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Utah's final plan to comply with the federal Every Student Succeeds Act comes with one caveat - a request to opt out of student testing requirements.

SALT LAKE CITY — Utah's final plan to comply with the federal Every Student Succeeds Act comes with one caveat — a request to opt out of student testing requirements.

Failing to comply with federal requirements could imperil $123 million in federal funds the state receives for programs that assist children experiencing homelessness, live in poverty or whose parents are migrant farmworkers, among other initiatives. The funding also supports professional development for teachers.

The plan is essentially an application for those federal funds. Utah submitted its final plan to the U.S. Department of Education on Wednesday.

The waiver request could impact some or all of the funding, although top state officials say funds for program administration are more vulnerable than funding for the programs themselves should federal officials determine Utah is out of compliance.

Utah receives about $1 million in administrative funds each year.

Earlier this month, the Utah State Board of Education voted to seek a waiver from an ESSA provision that would require the state to count students who opt out of statewide testing as zero scores for school accountability purposes.

“We’re hopeful that the U.S. Department of Education will understand that in granting a waiver from this provision, Utah will be able to more accurately identify schools in need of improvement,” State School Board vice chairwoman Brittney Cummins said in a statement.

“We look forward to those conversations and anticipate discussions on how to ensure our accountability system is reliable and meaningful,” she said.

Counting scores of students who don't take the test as zeros would "further erode confidence in the validity of Utah’s accountability system," the State School Board statement issued on Feb. 1 said.

According to the waiver request, different groups of students opt out of testing at disproportionate rates. Students who are native English speakers and those who are non-low-income students choose to opt out of statewide assessments at higher rates than other student groups. On average, these students score proficient on statewide assessments in higher rates than many of the other student groups.

"Counting the scores of students who are non-low-income and non-minority is likely to interfere with identifying the lowest performing schools and student groups," the waiver request states.

State law permits parents, guardians or students over the age of 18 to request to be excused from tests administered statewide.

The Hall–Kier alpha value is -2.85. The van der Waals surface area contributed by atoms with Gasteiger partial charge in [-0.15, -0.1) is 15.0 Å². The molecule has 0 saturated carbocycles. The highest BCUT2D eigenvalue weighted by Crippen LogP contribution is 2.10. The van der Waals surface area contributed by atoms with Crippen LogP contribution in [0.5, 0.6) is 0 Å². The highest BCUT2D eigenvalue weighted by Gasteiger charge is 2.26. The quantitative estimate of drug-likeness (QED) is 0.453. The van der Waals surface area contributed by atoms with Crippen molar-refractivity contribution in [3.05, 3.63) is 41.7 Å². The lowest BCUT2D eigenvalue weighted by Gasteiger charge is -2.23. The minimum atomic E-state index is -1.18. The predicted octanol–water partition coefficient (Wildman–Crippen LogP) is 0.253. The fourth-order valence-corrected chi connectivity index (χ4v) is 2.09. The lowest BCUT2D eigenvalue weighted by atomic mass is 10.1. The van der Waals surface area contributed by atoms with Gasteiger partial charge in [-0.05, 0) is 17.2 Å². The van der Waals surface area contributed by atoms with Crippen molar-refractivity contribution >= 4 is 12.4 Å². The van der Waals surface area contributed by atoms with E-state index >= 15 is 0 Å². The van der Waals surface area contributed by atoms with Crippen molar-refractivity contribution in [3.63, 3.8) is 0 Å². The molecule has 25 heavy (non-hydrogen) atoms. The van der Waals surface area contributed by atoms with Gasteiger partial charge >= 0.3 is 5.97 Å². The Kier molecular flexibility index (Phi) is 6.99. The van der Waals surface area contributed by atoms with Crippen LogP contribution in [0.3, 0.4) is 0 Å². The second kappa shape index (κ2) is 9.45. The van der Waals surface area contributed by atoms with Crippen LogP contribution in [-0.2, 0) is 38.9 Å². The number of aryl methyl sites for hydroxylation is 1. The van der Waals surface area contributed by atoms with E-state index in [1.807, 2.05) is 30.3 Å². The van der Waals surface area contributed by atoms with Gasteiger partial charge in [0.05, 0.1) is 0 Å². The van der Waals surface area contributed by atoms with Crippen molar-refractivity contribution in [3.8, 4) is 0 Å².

In 2017, 5.9 percent of eligible students opted out of statewide testing, up from 3.1 percent in 2015.

The opt-out rate among charter schools was 13 percent in 2017, and averages about 36 percent among virtual schools, according to state data.

Federal law requires a 95 percent participation rate.

The waiver request notes "Utah policymakers strongly support parental rights in directing and overseeing a student’s education. State law authorizes parents to excuse a student from taking a statewide assessment."

If granted, the waiver "would enable the state to maintain one coherent accountability system ... and avoid undermining the transparency of our accountability system, including the ability of policymakers, educators, parents, and students to make informed decisions," the request states.

Federal reviewers of an earlier version of Utah's plan raised concerns about state policies that make it difficult to discern teacher effectiveness. The policies may conflict with federal law, particularly at schools that serve high percentages of children from low-income families and receive Title I federal funds.

In Utah, school districts are not required to report educator evaluation ratings to the state.

According to the plan, very few Utah teachers - less than 1 percent - "have been deemed ineffective by the Utah evaluation system, and only seven of those are in Title I schools. Because there are no more than four ineffective teachers in any one district, Utah has determined that minority and low-income children are not served at disproportionate rates."

However, the State School Board is concerned that the low number "might indicate an unwillingness to identify ineffective teachers at the local level so (the Utah State Board of Education) will develop a plan for ongoing monitoring of effectiveness data and equitable distribution to ensure equitable access to effective teachers for all students," the plan states.

Presently, charter schools are not subject to state law on teacher evaluations. That may change, according to the final plan.

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"(Utah State Board of Education) will consider requiring charter schools to report the numbers of ineffective teachers through the statewide (Comprehensive Administration of Credentials for Teachers in Utah Schools) system beginning in Spring 2018 to better analyze data for equitable distribution within and among the charter schools," the plan states.

Some members of the State School Board contend federal funding accounts for less than 7 percent of the state's overall funding for education so the state should not be boot-strapped to federal laws that conflict with state law, rules or priorities.

But other board members say the federal title programs assist some of Utah's most vulnerable children and help ensure equity. The attached federal funds enable schools to carry out those objectives.